Ohio is in the process of considering the Common Core standards to guide public education in a range of disciplines from English language arts to math and science. Ohio’s State Board of Education adopted the Common Core in June of 2010, and local districts have been creating curriculum materials under the Common Core for implementation this year. Now two state legislators, Republican Andy Thompson of Medina and Republican Matt Huffman of Lima have filed a bill, House Bill 597, that would abandon the Common Core and eviscerate those curricula, wasting the work of hundreds of Ohio educators. House Bill 597 also contains a deadly form of anti-science propaganda. It is a lovely example of right wing ignorance of science.
I am not here interested in the general question of whether the Common Core is a good thing for public education, and comments that address that question will be off to the Bathroom Wall as soon as I see them. Rather, I’m focused on House Bill 597’s treatment of science.
According to the bill,
(iii) The standards in science shall be based in core existing disciplines of biology, chemistry, and physics; incorporate grade-level mathematics and be referenced to the mathematics standards; focus on academic and scientific knowledge rather than scientific processes; and prohibit political or religious interpretation of scientific facts in favor of another.
That last two are the problem. I draw your attention to this phrase: “…focus on academic and scientific knowledge rather than scientific processes;…”. WTF is science but those processes? Do these two dimbulbs want kids to be taught a list of facts without any mention of how those facts are come by? Do they imagine that science is a cosmic oddity shop stuffed with factoids whose basis in systematic research and evidence is not to be taught? Do they not want their future physicians to know how scientific research is done? Are they uninterested in whether children learn the methods of justifying scientific knowledge claims? Do they want Ohio’s kids to be significantly crippled when it comes to college science courses?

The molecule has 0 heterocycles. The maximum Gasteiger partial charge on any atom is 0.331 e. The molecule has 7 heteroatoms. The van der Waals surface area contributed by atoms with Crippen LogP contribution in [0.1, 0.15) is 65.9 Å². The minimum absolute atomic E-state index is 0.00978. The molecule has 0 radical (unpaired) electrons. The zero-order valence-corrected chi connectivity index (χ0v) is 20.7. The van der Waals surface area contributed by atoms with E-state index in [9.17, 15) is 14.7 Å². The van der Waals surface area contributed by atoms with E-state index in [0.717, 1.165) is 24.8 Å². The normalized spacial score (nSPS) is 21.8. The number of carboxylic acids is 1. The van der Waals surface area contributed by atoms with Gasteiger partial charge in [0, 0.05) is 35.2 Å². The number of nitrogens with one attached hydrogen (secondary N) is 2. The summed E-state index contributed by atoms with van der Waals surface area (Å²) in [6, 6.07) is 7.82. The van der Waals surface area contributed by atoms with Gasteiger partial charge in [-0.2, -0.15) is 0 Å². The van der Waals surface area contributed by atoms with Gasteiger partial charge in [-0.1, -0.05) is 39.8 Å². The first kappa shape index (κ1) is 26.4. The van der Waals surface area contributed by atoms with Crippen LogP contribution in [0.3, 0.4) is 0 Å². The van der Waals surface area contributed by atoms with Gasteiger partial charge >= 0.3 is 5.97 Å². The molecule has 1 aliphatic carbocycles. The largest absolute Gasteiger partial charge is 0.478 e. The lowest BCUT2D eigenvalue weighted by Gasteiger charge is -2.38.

No, I actually don’t believe they do. Or at least, I don’t believe they consciously want to do any of that. Rather, I believe that they’re abysmally ignorant of science, they believe that it really does consist of a bunch of isolated factoids, and they want to have that ignorance propagated in Ohio public schools, actively misleading students about the process of science.
And that ain’t all. The Bill
… prohibit[s] political or religious interpretation of scientific facts in favor of another.
(I had a “sic” after that one–I don’t understand that last hanging phrase.) Bill author Thompson was quoted by the Columbus Dispatch as saying
In many districts, they may have a different perspective on that [political or religious interpretation], and we want to provide them the flexibility to consider all perspectives, not just on matters of faith or how the Earth came into existence, but also global warming and other topics that are controversial.
Asked if intelligent design – the idea that a higher authority is responsible for life – should be taught alongside evolution, Thompson said, “I think it would be good for them to consider the perspectives of people of faith. That’s legitimate.”
Sure. In science classes let us teach about Cheonjiwang Bonpuli, a Korean creation myth, and Unkulunkulu, a Zulu creation myth, and Dine Bahane’, a Navaho creation myth, and Mbombo, a Kuba creation myth. Perhaps in science class we could teach this Hindu creation myth:
The Shatapatha Brahmana says that in the beginning, Prajapati, the first creator or father of all, was alone in the world. He differentiated himself into two beings, husband and wife. The wife, regarding union with her producer as incest, fled from his embraces assuming various animal disguises. The husband pursued in the form of the male of each animal, and from these unions sprang the various species of beasts (Shatapatha Brahmana, xiv. 4, 2).
Millions of people of faith believe it, and, after all, the House bill’s author does specify “all perspectives.” All those (and many more) are now or were once held by faith by one or another group of people and are perfectly legitimately contained within “all perspectives.”
Regardless of disputes about the Common Core, House Bill 597 is a real science education killer. It opens the floodgates of superstition, allowing any damn fool notion to be taught in public school science classes.